It's a sure sign that the 7D will soon be replaced with a mirrorless APS-H 1D-style camera called the 3Dx.With 8K video and the infamous 120Mpixel sensor
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What I want to draw attention to is where you effectively raise the specter of DxO being false on the web page, which is in completely in line with how you characterize their ratings, etc. There was no call for you to make that remark or even to suggest that and in that, it is you who is being false. Hide, if you like, behind the fact that you listed other options but the fact remains you went out of your way to allege that DxO was being false on their web site when you knew they weren't.
I know nothing of the sort
So now you're denying that you read the web page with the company logos and thus didn't read the part where DxO said that they were only listing some of their customers? Which is it? That you read the entire page and at the time of suggested that DxO were being false in their claims about the "top 10" fully aware that the logos presented weren't fully representative of their customer base or that you made the suggestion that DxO's exclusion of Canon was because you hadn't read what DxO printed on their web page properly?
Is there a community college near you that offers basic reading comprehension and logical reasoning courses? You really might want to consider taking one. Honestly, I'm not trying to be insulting (although I admit it could be taken as such). You really seem to have difficulty grasping the meaning of written statements, not just mine but those of many people on these forums.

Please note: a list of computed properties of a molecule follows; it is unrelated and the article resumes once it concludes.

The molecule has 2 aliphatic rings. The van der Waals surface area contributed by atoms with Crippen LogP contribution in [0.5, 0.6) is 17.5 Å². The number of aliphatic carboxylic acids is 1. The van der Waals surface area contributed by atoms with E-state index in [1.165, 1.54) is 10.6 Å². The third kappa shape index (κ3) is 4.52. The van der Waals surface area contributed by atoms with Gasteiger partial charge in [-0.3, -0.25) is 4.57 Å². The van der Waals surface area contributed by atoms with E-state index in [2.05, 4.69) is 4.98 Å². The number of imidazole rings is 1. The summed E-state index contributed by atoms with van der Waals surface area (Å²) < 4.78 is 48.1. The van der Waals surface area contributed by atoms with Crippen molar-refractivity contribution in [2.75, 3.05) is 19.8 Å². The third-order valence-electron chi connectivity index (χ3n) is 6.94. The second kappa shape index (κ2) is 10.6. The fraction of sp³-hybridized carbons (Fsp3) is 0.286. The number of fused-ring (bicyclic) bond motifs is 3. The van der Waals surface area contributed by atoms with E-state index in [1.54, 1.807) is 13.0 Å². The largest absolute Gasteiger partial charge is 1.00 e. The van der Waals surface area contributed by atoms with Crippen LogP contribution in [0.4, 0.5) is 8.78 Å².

To clarify...and read carefully, please. DxO does not include Canon's logo among their 'sample of clients' which include 'all of the top ten DSC manufacturers'. Given Canon's status in the industry (#1 dSLR manufacturer for >10 years, and one of the top 10 compact camera makers), it would be a foolish business decision to not display Canon's logo if they were able to do so. I assume DxO are not fools, so what are the other possible reasons to exclude Canon's logo? The most likely (and therefore, first-listed) reason is that Canon did not give them permission to display their logo. That's a reasonably common practice - I work for a Fortune 100 company, many small vendors request permission to include our logo on their list of clients, and for the most part we deny those requests. The other possible reason is that DxO is making a misleading statement on their website. Are they 'lying'? It's shades of gray. They state "all of the top ten DSC manufacturers" but don't specify what they mean by 'top ten'. Perhaps they mean 'top ten based on DxOMark Sensor Scores' and maybe Canon is not on that list. Perhaps they mean 'top ten based on sales in France' and maybe Canon is not on that list.